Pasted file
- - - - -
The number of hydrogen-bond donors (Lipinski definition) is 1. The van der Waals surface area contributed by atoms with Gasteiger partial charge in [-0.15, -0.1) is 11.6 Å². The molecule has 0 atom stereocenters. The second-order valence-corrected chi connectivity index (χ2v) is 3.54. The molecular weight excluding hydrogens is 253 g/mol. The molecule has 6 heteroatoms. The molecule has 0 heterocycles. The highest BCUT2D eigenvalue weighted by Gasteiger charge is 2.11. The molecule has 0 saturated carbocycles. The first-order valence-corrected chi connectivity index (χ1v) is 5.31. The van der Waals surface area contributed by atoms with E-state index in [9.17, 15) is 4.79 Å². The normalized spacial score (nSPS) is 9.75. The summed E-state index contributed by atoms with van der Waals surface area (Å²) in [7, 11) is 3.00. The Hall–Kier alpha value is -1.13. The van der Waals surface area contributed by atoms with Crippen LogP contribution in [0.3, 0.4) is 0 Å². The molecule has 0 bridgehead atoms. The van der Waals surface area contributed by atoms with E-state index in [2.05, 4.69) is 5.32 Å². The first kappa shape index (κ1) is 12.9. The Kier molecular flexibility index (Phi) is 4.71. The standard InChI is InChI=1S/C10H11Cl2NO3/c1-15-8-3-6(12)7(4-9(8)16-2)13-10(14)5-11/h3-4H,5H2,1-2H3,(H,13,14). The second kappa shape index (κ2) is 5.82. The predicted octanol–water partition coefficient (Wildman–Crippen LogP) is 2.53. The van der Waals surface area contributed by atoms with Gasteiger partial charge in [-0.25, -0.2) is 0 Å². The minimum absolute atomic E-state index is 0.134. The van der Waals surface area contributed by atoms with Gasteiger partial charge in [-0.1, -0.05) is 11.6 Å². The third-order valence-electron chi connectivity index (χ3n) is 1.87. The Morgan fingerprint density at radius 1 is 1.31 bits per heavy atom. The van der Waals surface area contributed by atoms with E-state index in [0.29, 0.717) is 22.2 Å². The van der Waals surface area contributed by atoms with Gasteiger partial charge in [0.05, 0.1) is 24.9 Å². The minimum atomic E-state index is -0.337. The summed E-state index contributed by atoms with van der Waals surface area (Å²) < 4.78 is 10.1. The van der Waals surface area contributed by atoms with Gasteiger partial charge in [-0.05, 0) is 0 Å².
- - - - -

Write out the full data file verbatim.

The number of hydrogen-bond donors (Lipinski definition) is 1. The van der Waals surface area contributed by atoms with Gasteiger partial charge in [-0.15, -0.1) is 11.6 Å². The molecule has 0 atom stereocenters. The second-order valence-corrected chi connectivity index (χ2v) is 3.54. The molecular weight excluding hydrogens is 253 g/mol. The molecule has 6 heteroatoms. The molecule has 0 heterocycles. The highest BCUT2D eigenvalue weighted by Gasteiger charge is 2.11. The molecule has 0 saturated carbocycles. The first-order valence-corrected chi connectivity index (χ1v) is 5.31. The van der Waals surface area contributed by atoms with E-state index in [9.17, 15) is 4.79 Å². The normalized spacial score (nSPS) is 9.75. The summed E-state index contributed by atoms with van der Waals surface area (Å²) in [7, 11) is 3.00. The Hall–Kier alpha value is -1.13. The van der Waals surface area contributed by atoms with Crippen LogP contribution in [0.3, 0.4) is 0 Å². The molecule has 0 bridgehead atoms. The van der Waals surface area contributed by atoms with E-state index in [2.05, 4.69) is 5.32 Å². The first kappa shape index (κ1) is 12.9. The Kier molecular flexibility index (Phi) is 4.71. The standard InChI is InChI=1S/C10H11Cl2NO3/c1-15-8-3-6(12)7(4-9(8)16-2)13-10(14)5-11/h3-4H,5H2,1-2H3,(H,13,14). The second kappa shape index (κ2) is 5.82. The predicted octanol–water partition coefficient (Wildman–Crippen LogP) is 2.53. The van der Waals surface area contributed by atoms with Gasteiger partial charge in [-0.25, -0.2) is 0 Å². The minimum absolute atomic E-state index is 0.134. The van der Waals surface area contributed by atoms with Gasteiger partial charge in [-0.1, -0.05) is 11.6 Å². The third-order valence-electron chi connectivity index (χ3n) is 1.87. The Morgan fingerprint density at radius 1 is 1.31 bits per heavy atom. The van der Waals surface area contributed by atoms with E-state index in [0.29, 0.717) is 22.2 Å². The van der Waals surface area contributed by atoms with Gasteiger partial charge in [0.05, 0.1) is 24.9 Å². The minimum atomic E-state index is -0.337. The summed E-state index contributed by atoms with van der Waals surface area (Å²) < 4.78 is 10.1. The van der Waals surface area contributed by atoms with Gasteiger partial charge in [-0.05, 0) is 0 Å².